Sound at the BBC Television Center (part 5)
A studio without a sampler is a rarity indeed, and Television Centre, like so many others, have chosen the Akai S1000, for both production and post production applications. It doesnt meet all their requirements however, and the famous Special Projects division had to be called in to help.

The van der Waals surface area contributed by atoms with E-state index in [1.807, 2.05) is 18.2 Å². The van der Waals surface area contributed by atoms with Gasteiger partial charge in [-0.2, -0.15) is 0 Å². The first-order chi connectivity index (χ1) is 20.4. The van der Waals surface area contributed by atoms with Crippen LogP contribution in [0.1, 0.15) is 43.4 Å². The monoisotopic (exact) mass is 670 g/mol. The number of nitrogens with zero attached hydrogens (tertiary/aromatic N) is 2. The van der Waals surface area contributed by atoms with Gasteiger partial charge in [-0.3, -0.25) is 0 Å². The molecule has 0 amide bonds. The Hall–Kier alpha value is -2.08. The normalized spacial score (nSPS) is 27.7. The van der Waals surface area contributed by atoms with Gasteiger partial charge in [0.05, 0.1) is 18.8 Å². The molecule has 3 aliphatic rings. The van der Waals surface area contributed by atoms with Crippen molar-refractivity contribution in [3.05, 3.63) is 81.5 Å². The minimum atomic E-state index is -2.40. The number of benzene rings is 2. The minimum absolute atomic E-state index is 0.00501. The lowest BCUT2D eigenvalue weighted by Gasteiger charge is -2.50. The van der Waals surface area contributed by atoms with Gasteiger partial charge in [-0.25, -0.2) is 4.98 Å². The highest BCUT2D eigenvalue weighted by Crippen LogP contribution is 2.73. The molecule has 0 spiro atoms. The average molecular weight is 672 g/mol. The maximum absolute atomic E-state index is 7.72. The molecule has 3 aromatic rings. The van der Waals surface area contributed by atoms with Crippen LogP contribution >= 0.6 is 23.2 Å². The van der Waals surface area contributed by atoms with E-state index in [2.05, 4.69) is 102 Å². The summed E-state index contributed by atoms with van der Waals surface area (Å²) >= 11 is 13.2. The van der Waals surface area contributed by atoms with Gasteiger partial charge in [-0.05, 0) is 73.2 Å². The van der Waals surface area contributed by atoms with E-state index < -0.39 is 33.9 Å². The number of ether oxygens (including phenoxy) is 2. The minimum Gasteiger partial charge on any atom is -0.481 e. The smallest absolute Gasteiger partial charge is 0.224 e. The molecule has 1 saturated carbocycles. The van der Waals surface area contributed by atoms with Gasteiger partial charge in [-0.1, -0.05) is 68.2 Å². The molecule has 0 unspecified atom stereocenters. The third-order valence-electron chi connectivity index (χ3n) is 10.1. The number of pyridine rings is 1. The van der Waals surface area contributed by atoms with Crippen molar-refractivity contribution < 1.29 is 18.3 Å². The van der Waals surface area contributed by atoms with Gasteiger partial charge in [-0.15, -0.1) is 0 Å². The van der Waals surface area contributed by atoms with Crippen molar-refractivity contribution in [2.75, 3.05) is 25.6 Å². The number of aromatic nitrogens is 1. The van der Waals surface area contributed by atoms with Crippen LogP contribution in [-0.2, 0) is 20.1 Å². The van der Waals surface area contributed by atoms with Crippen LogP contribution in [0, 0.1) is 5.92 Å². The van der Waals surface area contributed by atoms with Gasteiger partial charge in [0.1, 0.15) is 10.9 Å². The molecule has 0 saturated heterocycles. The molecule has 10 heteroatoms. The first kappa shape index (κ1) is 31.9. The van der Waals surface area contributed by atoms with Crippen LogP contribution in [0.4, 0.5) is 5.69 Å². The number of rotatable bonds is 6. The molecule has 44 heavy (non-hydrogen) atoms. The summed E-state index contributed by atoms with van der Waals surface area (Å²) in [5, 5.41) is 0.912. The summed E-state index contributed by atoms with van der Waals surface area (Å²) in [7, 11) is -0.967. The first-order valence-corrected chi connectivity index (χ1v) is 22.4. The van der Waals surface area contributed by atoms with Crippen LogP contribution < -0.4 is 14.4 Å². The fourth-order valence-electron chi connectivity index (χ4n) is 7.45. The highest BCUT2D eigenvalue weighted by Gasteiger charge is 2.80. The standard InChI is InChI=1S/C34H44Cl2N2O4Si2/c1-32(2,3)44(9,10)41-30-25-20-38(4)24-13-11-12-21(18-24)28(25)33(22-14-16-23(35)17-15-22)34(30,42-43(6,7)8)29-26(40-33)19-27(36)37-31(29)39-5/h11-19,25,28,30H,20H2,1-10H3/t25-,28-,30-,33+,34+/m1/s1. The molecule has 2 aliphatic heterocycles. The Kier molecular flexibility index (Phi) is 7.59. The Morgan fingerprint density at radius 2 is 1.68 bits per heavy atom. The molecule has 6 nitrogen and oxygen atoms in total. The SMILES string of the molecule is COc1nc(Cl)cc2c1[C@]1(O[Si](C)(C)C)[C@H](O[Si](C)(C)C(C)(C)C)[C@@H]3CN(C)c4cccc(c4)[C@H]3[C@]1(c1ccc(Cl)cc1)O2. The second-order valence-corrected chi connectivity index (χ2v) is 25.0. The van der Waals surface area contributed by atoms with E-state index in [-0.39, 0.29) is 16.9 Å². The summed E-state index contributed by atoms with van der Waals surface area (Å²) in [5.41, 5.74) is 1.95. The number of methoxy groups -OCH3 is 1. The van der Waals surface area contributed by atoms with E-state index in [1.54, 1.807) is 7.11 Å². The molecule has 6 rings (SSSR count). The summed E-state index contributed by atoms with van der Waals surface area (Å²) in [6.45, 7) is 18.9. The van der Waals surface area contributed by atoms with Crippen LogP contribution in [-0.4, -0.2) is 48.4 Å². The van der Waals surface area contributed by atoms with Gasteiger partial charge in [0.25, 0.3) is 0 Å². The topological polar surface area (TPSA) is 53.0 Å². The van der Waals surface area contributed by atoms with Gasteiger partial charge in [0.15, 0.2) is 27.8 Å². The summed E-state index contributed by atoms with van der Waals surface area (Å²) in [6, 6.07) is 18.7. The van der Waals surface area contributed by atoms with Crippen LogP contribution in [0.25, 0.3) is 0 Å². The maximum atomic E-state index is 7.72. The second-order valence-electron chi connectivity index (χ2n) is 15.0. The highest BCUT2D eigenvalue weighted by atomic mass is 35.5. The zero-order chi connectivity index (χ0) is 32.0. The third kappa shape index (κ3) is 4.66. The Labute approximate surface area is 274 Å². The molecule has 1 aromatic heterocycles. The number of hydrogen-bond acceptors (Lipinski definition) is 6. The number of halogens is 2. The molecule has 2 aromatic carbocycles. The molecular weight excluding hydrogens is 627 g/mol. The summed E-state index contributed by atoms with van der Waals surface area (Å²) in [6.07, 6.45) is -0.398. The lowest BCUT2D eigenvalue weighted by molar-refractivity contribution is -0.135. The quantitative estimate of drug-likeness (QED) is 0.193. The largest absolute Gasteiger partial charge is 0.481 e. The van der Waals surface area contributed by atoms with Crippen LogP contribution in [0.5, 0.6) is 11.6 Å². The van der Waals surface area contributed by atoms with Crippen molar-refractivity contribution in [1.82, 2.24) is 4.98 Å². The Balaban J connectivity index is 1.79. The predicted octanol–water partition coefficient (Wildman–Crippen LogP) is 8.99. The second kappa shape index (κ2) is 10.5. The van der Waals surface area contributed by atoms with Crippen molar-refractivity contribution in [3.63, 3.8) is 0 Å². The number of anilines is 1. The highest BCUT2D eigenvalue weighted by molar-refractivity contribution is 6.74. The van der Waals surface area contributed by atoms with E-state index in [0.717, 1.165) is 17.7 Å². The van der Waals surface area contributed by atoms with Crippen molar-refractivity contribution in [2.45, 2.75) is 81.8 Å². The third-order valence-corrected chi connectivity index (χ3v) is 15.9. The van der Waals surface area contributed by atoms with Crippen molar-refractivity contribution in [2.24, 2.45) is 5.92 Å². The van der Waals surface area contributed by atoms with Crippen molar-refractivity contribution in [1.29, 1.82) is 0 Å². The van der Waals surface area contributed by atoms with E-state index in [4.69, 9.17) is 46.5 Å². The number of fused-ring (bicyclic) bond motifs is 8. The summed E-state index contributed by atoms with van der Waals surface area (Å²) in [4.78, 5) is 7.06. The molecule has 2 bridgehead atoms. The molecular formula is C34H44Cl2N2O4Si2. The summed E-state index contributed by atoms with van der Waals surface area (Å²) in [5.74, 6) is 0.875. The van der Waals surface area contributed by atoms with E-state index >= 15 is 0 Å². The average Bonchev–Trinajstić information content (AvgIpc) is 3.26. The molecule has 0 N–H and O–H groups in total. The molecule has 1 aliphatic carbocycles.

The Akai sampler has enormous advantages but it has the enormous disadvantage that the front panel controls are a little bit fiddly for on-line use in a transmission situation. We would consider having a music keyboard in the control room, but its really better operated by someone who is musically literate and our operators arent necessarily that. There is also the difficulty of being able to select keyboard operations that would enable you either to stop and start cues at your choice, or separately stop and start as part of the same function. We generate MIDI cues from a box of our own which has a straightforward set of numbered keys on it, numbered according to the output you are playing from. We have a standard box used for all kinds of things, which doesnt produce MIDI cues directly but DTMF telephone dialling tones. Fortunately there are interpreter chips readily available, so we use one of those with an interface card built by our own Special Projects people which turns DTMF cues into MIDI, which may sound like a long way round of doing it but it saves quite a lot of design work. Hopefully, a project to generate MIDI cues directly will be completed soon. The other part of this enterprise is that the standard Akai sampler we started with, the S1000, before they produced the S1100, would not sync up to timecode so we had some of our people here write software which produced a timecode cue list which you could edit and would then produce the cues to fire off the sampler from timecode. The more recent S1100 has the ability to do this but, It doesnt do quite what we want it to do. Apart from that its a lot easier to edit a cue list on a 12 inch monitor than the display on the Akai. We use it mostly for spot effects, although we do run backgrounds in from time to time. If you watch game shows these days you will notice that they are sprayed liberally with cues at almost every instant. Samplers are very good for that sort of thing because you can have all the cues poised on an output so you hit the button and youre there, with no wows or flutters. The other great advantage of the system we use on games shows is that the business of the game show running can be so complex that it is actually operated on the studio floor by a computer. The input from the bells and buzzers of the contestants and whatever the scoreboard is doing is all handled by a computer which fires off the appropriate messages through the graphics interface. It also fires cues up our lines for the sampler to play the right noises because a game show is unpredictable. You couldnt possibly keep up with it without the computer doing it for you, so these interfaces are extremely handy.